Objective To determine the sensitivity of the Nociception Coma Scale (NCS), the first scale developed to assess nociceptive pain in vegetative state and minimally conscious state patients, in comparing behavioural changes in response to noxious versus non-noxious stimulation.
Methods The NCS was administered to assess patients' responses in three conditions: (1) baseline (observation of spontaneous behaviours), (2) non-noxious/tactile stimulation (taps on the patient's shoulder), and (3) noxious stimulation (pressure on the nail bed).
Results We included 64 patients (27 vegetative state and 37 minimally conscious state; age range 20–82 years; 22 traumatic brain injury; 21 in the acute stage). The NCS total scores and subscores (motor, verbal and facial) were higher for the noxious versus the non-noxious stimulation conditions. We did not observe a difference between the non-noxious and the noxious stimulation conditions for the visual subscale. We also found a NCS cut-off value of 4 differentiating the patients receiving a noxious stimulation from patients receiving a non-noxious stimulation. The exclusion of the visual subscale increased the cut-off sensitivity (from 46% to 73%; specificity of 97% and accuracy of 85%).
Conclusion We propose a new version of the NCS excluding the visual subscale, the NCS-R, which constitutes a highly sensitive tool to assess responses to nociceptive pain in severely brain injured patients.
- Nociceptive pain
- brain injury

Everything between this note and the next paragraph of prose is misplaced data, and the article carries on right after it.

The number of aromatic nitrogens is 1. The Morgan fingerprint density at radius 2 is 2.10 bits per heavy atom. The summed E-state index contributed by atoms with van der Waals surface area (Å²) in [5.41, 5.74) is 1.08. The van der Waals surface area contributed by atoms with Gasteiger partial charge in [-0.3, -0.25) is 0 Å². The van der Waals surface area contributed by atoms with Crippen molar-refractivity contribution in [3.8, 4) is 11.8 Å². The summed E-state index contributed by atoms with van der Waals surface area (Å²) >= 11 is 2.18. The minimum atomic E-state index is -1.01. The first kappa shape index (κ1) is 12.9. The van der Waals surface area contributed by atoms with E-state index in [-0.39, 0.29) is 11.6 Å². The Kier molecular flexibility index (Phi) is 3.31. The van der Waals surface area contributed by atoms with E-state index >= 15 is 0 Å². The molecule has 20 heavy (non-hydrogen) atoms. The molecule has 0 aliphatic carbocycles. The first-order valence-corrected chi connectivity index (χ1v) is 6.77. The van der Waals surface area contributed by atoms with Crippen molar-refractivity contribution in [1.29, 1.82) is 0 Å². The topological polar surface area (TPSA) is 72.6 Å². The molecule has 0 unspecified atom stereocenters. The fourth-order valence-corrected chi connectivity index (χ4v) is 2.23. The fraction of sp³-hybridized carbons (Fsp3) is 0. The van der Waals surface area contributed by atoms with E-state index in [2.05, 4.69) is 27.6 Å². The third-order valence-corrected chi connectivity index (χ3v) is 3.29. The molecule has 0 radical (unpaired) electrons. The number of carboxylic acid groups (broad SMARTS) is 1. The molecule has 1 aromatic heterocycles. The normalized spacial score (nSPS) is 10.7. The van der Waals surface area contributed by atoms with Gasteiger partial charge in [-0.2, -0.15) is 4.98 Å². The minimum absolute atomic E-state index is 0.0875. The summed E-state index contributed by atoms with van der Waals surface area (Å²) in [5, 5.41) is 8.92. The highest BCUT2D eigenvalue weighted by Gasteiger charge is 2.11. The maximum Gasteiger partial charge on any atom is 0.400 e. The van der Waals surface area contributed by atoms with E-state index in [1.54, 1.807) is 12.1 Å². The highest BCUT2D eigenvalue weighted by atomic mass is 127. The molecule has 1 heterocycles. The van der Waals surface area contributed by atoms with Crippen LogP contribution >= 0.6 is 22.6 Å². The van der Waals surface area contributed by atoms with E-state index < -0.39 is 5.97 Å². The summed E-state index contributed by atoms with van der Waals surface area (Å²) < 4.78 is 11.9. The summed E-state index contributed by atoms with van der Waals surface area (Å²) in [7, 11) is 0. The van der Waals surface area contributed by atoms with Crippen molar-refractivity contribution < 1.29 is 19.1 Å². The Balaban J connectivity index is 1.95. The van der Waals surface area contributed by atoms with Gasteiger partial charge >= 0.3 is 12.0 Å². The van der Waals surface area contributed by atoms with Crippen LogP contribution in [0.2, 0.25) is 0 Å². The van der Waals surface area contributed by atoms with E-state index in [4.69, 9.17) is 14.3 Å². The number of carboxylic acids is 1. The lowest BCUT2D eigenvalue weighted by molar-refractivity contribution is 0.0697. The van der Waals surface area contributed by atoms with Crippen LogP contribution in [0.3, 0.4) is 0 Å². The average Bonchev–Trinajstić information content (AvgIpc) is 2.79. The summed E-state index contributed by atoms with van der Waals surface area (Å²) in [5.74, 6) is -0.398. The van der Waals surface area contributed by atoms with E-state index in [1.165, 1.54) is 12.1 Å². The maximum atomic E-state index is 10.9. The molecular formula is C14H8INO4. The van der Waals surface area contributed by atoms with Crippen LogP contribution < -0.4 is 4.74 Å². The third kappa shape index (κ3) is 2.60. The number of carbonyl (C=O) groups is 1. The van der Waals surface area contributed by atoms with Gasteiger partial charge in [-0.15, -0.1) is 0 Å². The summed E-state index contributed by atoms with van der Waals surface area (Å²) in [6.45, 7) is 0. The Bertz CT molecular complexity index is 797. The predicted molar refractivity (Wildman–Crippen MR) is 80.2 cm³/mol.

- vegetative state
- minimally conscious state
- head injury
- persistent vegetative state
- functional imaging
- clinical neurology
- cognitive neuropsychology
- cognitive electrophysiology
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Funding This study was supported by the Belgian Federal Public Health, the National Funds for Scientific Research (FNRS), James S. McDonnell Foundation, Mind Science Foundation, European Commission (Mindbridge, DISCOS, DECODER & COST), Concerted Research Action (ARC 06/11-340), Public Utility Foundation ‘Université Européenne du Travail’, ‘Fondazione Europea di Ricerca Biomedica’ and the University of Liège. CS is postdoctoral researcher, CC is research fellow, and SM and SL are senior research associates at FNRS.
Competing interests None.
Ethics approval Ethics Committee of the Faculty of Medicine of the University of Liège.
Provenance and peer review Not commissioned; externally peer reviewed.
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